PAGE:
Where are CLOs trading after the Truss Tantrum?

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Over the last week or so we have seen unprecedented selling of certain assets amid the fallout from the UK’s ‘mini-Budget’. UK government bonds imploded, leaving pension funds running liability driven investment (LDI) strategies facing hefty collateral calls and prompting the Bank of England to step in to shore up an increasingly disorderly Gilt market.

Asset-backed securities (ABS) have traditionally been popular with LDI funds given the high quality and floating rate nature of the asset class. Collateralised loan obligations (CLOs) represent a large part of the investment grade European ABS market, and they were therefore not immune to significant selling. Liquidity rapidly decreased as last week went on, and the cost of what liquidity there was increased every few hours as spreads were rapidly adjusted to the new situation. 

With post-crisis regulation making bond dealers more capital constrained in recent years, they have not been well positioned to provide fixed income investors with much-needed liquidity in times of stress. In ABS, however, post-crisis we’ve grown accustomed to a concept known as Bids Wanted In Competition, or BWICs, which is effectively a public auction for a list of bonds an investor would like to sell. While transparency of traded levels was relatively poor last week, the volume of bonds made available via BWICs tells its own interesting story.

Last week the total volume of CLOs listed via BWICs was over €1.5bn, and we’re hearing that close to another €1bn may have traded away from the broader market. Selling has continued this week, with €400m of predominantly AA rated CLOs listed on Tuesday alone. All told, sales in the last week-and-a-half could total more than the previous three months combined.

What is very clear is the majority of paper was rated either AAA or AA; both have risen in popularity with pension funds in recent times, and it’s no surprise to see large allocations to these assets in LDI funds. BBB and BB rated notes also traded, likely as a consequence of global credit funds facing outflows, but they were dwarfed by what was happening in the AAA and AA space (this is arguably as it should be). Last week was something of a price discovery process as some sellers seemed to have no choice but to sell in order to meet liquidity needs, meaning prices dropped quickly and almost all AAA and AA CLO bonds that were auctioned traded. For BBs and Bs it was a different story as a large number of bonds “didn’t meet reserves”, with these sellers perhaps more opportunistic or just looking for clearing levels.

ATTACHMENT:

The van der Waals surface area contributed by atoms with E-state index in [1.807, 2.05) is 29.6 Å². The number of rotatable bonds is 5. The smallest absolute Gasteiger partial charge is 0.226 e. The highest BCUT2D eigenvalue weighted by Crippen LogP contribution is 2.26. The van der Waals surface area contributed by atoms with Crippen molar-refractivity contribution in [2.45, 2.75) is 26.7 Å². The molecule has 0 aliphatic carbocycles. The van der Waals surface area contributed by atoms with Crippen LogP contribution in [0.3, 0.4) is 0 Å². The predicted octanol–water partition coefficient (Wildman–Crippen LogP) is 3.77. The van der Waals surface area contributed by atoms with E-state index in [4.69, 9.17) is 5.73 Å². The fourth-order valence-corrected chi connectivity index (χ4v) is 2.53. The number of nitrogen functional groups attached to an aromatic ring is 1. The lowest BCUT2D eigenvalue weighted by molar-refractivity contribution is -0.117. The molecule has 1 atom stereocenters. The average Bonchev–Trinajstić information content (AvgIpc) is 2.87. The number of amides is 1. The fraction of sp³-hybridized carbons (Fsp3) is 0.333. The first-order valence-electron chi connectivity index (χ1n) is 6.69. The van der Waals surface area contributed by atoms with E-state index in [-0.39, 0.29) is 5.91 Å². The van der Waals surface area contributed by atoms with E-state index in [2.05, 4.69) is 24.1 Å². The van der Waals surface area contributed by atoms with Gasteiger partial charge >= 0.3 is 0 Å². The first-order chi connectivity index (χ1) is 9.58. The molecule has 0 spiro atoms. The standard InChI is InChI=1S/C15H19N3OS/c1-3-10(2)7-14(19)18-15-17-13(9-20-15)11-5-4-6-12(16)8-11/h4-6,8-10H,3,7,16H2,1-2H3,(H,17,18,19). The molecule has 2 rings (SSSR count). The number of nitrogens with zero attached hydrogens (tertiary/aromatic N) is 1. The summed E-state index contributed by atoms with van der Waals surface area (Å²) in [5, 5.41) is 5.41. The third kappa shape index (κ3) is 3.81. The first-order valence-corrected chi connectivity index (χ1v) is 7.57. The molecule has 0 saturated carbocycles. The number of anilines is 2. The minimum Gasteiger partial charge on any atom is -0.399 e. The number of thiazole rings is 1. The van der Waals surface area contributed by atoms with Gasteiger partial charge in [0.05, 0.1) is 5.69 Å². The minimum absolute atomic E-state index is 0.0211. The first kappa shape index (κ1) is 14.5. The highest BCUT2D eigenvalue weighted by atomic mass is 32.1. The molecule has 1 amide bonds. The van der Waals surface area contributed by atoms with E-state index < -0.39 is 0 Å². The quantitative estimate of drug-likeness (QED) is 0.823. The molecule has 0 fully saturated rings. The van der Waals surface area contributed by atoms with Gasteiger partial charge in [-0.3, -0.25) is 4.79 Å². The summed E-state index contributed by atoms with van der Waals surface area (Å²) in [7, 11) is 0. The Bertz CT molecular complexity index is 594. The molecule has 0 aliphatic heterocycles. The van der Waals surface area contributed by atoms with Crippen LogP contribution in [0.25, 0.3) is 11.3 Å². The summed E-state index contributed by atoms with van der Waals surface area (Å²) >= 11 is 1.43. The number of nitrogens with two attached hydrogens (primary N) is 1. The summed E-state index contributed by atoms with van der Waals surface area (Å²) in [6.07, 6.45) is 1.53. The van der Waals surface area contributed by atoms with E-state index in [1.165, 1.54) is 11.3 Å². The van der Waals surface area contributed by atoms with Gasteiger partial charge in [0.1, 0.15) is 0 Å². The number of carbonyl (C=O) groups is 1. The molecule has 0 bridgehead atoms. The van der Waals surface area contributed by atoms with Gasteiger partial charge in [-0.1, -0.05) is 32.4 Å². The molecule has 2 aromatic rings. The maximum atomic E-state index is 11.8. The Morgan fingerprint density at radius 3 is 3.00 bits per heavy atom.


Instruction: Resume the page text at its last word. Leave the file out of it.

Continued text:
While spreads were wider it was good to see that bonds actually traded; even in times when liquidity was deemed to be virtually non-existent, large volumes changed hands in a relatively short period of time. We’re being told the buyers were mostly US investors seeing value in European CLOs, hedge funds (using cheap leverage for IG assets), bank treasuries for AAAs and European insurance companies also reportedly becoming more active at these levels. Later in the week we started to see more bids for BBB and BB rated bonds, but clearly at more opportunistic levels. We are not seeing big volumes trade in sub-IG assets at present, though with current depressed valuations we would expect to see more buyers emerge.

Where are CLOs trading after the Truss Tantrum table

As is typical in these conditions, we have seen the degree of spread ‘tiering’ between the best and worst regarded CLO managers increase, and longer deals are also trading wider than shorter transactions, though in this market things are mainly dictated by cash price; however high the coupon was on a AA bond, the cash price bid would likely still be in the 80s.

On Tuesday we saw an improvement in execution and dealers are reporting broader client engagement, so it looks like we have found the bottom for now in valuations. In our view, the widening in both ABS and CLOs has left an interesting set of opportunities for non-LDI investors looking for high quality income. At almost 10% in euros, BBBs are now yielding almost as much as CLO equity did at the start of 2022.





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